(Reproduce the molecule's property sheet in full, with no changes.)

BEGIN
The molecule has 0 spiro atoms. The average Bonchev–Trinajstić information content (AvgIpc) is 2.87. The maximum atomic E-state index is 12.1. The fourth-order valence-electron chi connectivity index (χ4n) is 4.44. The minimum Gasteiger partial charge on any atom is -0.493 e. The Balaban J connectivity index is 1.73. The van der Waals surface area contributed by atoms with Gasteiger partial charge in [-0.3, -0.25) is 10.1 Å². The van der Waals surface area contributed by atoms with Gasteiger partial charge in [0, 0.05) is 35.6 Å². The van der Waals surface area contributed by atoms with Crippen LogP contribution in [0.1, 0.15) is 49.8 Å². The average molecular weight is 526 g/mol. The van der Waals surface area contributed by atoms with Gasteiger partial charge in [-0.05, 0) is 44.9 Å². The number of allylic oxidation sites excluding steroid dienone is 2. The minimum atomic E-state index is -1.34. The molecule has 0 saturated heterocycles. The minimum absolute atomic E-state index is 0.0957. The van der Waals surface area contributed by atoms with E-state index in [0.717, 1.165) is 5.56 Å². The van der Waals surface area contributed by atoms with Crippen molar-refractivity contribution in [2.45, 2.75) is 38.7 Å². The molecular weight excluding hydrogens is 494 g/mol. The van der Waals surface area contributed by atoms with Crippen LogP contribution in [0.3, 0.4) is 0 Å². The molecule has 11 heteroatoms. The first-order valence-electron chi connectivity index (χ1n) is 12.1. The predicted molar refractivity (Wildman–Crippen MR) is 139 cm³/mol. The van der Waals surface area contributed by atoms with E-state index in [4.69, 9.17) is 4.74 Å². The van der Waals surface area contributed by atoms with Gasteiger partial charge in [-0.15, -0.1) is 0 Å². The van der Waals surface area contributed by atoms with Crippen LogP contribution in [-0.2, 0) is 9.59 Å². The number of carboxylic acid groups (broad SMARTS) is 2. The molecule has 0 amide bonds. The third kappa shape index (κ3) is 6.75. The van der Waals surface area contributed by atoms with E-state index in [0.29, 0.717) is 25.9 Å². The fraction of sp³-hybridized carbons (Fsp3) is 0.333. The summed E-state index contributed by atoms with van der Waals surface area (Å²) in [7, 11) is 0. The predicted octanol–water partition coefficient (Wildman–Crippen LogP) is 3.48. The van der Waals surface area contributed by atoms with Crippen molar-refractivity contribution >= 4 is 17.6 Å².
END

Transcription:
The molecule has 0 spiro atoms. The average Bonchev–Trinajstić information content (AvgIpc) is 2.87. The maximum atomic E-state index is 12.1. The fourth-order valence-electron chi connectivity index (χ4n) is 4.44. The minimum Gasteiger partial charge on any atom is -0.493 e. The Balaban J connectivity index is 1.73. The van der Waals surface area contributed by atoms with Gasteiger partial charge in [-0.3, -0.25) is 10.1 Å². The van der Waals surface area contributed by atoms with Gasteiger partial charge in [0, 0.05) is 35.6 Å². The van der Waals surface area contributed by atoms with Crippen LogP contribution in [0.1, 0.15) is 49.8 Å². The average molecular weight is 526 g/mol. The van der Waals surface area contributed by atoms with Gasteiger partial charge in [-0.05, 0) is 44.9 Å². The number of allylic oxidation sites excluding steroid dienone is 2. The minimum atomic E-state index is -1.34. The molecule has 0 saturated heterocycles. The minimum absolute atomic E-state index is 0.0957. The van der Waals surface area contributed by atoms with E-state index in [0.717, 1.165) is 5.56 Å². The van der Waals surface area contributed by atoms with Crippen molar-refractivity contribution in [2.45, 2.75) is 38.7 Å². The molecular weight excluding hydrogens is 494 g/mol. The van der Waals surface area contributed by atoms with Crippen LogP contribution in [0.3, 0.4) is 0 Å². The molecule has 11 heteroatoms. The first-order valence-electron chi connectivity index (χ1n) is 12.1. The predicted molar refractivity (Wildman–Crippen MR) is 139 cm³/mol. The van der Waals surface area contributed by atoms with E-state index in [4.69, 9.17) is 4.74 Å². The van der Waals surface area contributed by atoms with Gasteiger partial charge in [-0.15, -0.1) is 0 Å². The van der Waals surface area contributed by atoms with Crippen LogP contribution in [-0.2, 0) is 9.59 Å². The number of carboxylic acid groups (broad SMARTS) is 2. The molecule has 0 amide bonds. The third kappa shape index (κ3) is 6.75. The van der Waals surface area contributed by atoms with E-state index in [0.29, 0.717) is 25.9 Å². The fraction of sp³-hybridized carbons (Fsp3) is 0.333. The summed E-state index contributed by atoms with van der Waals surface area (Å²) in [7, 11) is 0. The predicted octanol–water partition coefficient (Wildman–Crippen LogP) is 3.48. The van der Waals surface area contributed by atoms with Crippen molar-refractivity contribution >= 4 is 17.6 Å².